• Understanding the benefits assigned to membership levels offered by CAA
  • Telephoning members and requesting they renew their annual memberships
  • Recording meaningful feedback (both positive and negative) about CAA
  • Imparting current information about CAA and its Annual Conference to the individuals called
  • Updating objective information (i.e., address, phone, email, etc.) in CAA’s database about the individual
  • Processing the payment for renewal of the individual’s membership
  • Transmitting information to supervisors with feedback from Members about CAA

Required Qualifications:

  • Minimum of two years of college, preferably in the visual arts, art history, or related fields
  • Ability to speak in a pleasant professional manner over the phone
  • Ability to type with speed and accuracy
  • Sufficient computer knowledge (PC) to allow for the successful processing of membership renewals
  • Ability to work independently and in collaboration with others
  • Ability to convey to the individuals the value of renewing Membership with CAA
  • Flexibility, creativity, and initiative

The College Art Association is an equal opportunity employer and considers all candidates for employment regardless of race, color, sex, age, national origin, creed, disability, marital status, sexual orientation, gender expression, or political affiliation.

Application Instructions / Public Contact Information

Interested individuals should submit a cover letter and resume to Denise Williams via email at jobs@collegeart.org. Applications will be accepted until all positions are filled. Please include the names and contact information for three references who can speak to your ability to perform the tasks requested.

Each week CAA News summarizes eight articles, published around the web, that CAA members may find interesting and useful in their professional and creative lives.

Rhizome Releases First Public Version of Webrecorder

Current digital preservation solutions involve complex, automated processes that were designed for a web made from relatively static documents. Webrecorder, in contrast, can capture social media and other dynamic content, such as embedded video and complex JavaScript, while putting the user at the center of the archiving process. (Read more from Rhizome.)

Does Technological Analysis Destroy the Romance of Art History?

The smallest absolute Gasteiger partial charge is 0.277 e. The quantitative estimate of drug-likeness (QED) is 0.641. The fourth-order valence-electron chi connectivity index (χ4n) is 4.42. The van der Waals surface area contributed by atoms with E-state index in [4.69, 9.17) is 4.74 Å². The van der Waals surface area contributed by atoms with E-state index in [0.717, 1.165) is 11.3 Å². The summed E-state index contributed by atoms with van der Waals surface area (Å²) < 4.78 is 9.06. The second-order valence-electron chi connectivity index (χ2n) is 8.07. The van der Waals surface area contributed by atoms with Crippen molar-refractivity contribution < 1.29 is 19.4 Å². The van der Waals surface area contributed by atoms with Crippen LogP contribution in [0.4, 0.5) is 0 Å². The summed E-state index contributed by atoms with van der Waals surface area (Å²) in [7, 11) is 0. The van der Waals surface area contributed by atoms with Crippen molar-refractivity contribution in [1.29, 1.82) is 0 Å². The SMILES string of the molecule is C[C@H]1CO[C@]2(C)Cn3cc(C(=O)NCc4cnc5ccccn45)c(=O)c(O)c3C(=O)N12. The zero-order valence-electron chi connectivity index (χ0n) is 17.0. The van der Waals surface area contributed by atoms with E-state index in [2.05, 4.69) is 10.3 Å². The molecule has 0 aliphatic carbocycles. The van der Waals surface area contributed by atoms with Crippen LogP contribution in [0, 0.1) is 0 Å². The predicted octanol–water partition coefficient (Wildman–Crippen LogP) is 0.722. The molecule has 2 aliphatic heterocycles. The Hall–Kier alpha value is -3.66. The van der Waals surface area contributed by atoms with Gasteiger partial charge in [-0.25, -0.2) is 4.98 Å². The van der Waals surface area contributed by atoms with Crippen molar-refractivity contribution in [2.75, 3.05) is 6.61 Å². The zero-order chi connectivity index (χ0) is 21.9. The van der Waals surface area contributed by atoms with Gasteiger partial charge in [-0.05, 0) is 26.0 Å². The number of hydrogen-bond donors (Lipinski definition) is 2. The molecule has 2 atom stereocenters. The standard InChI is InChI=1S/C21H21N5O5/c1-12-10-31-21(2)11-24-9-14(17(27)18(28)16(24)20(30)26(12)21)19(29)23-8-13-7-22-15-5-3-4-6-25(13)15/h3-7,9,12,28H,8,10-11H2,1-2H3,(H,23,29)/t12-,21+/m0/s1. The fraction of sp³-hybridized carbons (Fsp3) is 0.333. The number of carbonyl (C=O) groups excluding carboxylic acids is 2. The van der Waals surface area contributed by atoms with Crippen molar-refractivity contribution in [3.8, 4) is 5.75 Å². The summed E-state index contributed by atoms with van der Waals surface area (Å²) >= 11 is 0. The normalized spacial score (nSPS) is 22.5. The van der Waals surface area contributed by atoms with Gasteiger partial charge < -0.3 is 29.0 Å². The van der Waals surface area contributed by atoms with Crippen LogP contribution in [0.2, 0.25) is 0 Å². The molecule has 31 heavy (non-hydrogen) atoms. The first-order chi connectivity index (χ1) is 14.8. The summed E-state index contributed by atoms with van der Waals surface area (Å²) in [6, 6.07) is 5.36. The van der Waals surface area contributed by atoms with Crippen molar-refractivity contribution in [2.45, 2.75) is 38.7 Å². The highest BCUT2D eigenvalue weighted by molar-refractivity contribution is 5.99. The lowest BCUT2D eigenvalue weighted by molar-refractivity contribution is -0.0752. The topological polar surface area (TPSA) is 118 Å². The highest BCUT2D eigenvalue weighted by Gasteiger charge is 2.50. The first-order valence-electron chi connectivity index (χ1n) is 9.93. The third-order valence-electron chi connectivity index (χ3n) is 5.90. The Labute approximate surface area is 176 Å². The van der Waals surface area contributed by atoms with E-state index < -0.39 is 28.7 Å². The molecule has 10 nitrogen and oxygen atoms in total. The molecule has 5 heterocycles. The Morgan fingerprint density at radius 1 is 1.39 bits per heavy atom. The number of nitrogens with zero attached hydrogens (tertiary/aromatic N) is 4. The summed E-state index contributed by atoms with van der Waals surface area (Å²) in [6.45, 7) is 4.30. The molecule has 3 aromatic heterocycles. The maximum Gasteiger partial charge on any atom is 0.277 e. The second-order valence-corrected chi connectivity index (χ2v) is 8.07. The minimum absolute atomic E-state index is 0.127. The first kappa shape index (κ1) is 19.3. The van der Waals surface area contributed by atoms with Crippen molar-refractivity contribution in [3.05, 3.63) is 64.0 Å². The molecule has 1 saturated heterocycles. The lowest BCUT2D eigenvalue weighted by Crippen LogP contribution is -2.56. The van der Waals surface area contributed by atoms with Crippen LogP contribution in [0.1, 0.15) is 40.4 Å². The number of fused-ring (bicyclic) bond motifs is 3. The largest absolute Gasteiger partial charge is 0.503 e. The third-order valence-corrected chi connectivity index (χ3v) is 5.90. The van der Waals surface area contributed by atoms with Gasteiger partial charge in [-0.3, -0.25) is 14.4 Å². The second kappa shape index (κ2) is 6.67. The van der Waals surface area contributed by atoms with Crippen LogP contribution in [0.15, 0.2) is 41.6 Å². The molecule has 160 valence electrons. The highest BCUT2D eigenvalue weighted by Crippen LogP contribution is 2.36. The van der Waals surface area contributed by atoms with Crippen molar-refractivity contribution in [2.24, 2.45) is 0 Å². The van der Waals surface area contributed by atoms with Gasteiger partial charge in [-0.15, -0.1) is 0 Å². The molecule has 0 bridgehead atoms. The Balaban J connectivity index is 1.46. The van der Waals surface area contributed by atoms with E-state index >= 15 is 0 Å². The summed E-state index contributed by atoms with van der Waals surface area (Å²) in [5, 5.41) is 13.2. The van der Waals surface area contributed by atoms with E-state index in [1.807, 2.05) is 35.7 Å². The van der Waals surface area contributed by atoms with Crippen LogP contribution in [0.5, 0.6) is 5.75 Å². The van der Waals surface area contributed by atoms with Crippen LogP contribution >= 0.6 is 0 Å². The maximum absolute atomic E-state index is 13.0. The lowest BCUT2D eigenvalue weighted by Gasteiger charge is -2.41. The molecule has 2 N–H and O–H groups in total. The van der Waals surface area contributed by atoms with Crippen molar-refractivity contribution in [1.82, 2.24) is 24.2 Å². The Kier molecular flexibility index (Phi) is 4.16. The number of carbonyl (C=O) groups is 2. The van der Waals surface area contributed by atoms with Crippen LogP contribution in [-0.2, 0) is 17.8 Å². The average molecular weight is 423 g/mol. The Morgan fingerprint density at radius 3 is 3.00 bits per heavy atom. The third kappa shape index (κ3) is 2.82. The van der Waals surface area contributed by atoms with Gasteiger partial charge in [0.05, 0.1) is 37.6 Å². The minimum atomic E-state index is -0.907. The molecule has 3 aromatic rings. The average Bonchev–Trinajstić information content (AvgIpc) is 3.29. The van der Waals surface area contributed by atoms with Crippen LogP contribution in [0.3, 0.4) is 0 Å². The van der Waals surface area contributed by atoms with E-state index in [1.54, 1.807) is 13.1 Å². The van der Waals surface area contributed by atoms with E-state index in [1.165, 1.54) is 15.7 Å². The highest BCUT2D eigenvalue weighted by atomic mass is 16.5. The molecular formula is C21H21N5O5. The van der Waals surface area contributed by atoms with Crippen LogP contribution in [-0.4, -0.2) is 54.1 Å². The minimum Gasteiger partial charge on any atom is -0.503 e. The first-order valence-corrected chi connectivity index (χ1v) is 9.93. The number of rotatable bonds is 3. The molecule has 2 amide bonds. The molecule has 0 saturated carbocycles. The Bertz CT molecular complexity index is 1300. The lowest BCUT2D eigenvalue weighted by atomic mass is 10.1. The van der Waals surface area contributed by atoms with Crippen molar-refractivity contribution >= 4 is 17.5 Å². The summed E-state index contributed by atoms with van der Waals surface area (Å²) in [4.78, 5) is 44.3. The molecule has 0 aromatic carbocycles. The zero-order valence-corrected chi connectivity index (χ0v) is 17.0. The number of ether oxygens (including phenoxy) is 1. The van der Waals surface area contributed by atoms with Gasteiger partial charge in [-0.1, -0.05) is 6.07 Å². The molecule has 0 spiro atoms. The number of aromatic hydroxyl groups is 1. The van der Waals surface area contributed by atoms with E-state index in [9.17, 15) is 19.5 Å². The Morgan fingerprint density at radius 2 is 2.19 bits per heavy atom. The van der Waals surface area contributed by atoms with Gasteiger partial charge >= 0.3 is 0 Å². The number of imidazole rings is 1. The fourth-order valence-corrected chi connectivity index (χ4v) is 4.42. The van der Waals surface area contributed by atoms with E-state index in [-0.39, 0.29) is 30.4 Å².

In 2012, a linguist at the University of Southern California decoded a famous medieval manuscript written in a cypher with software designed to translate remote languages and based on algorithms that matched the frequency of unknown sounds with the frequency of word-use in known tongues. Meanwhile, archaeologists use satellite photographs to identify unexcavated sites in Egypt and map terrorist looting in the Middle East. (Read more from Aeon.)

Black Art Incubator Aims to Invert Art-World Normal

The Black Art Incubator takes blackness—and everything this racial identifier suggests about what a person might know or feel—as a given. The project isn’t so much oppositional as an inversion of what we tend to expect. “Most art institutions are rooted in whiteness, but it’s implied, it’s this normalized thing,” Kim Drew says. With the project, “we’re normalizing being rooted in blackness without beating people over the head with it.” (Read more from the Village Voice.)

What Artists Need to Understand about Privacy

Artists regularly include identifiable figures in their work, and calling this work “art” won’t always suffice to keep them out of trouble. Artists aren’t being hauled into court every time they include a recognizable face in their work, but the growing sense that one’s likeness is a “property” that can be commercially exploited has led many artists to feel less secure in pursuing realistic figurative images. (Read more from the Huffington Post.)

Five Strategies Successful Artists Follow to Thrive in Their Careers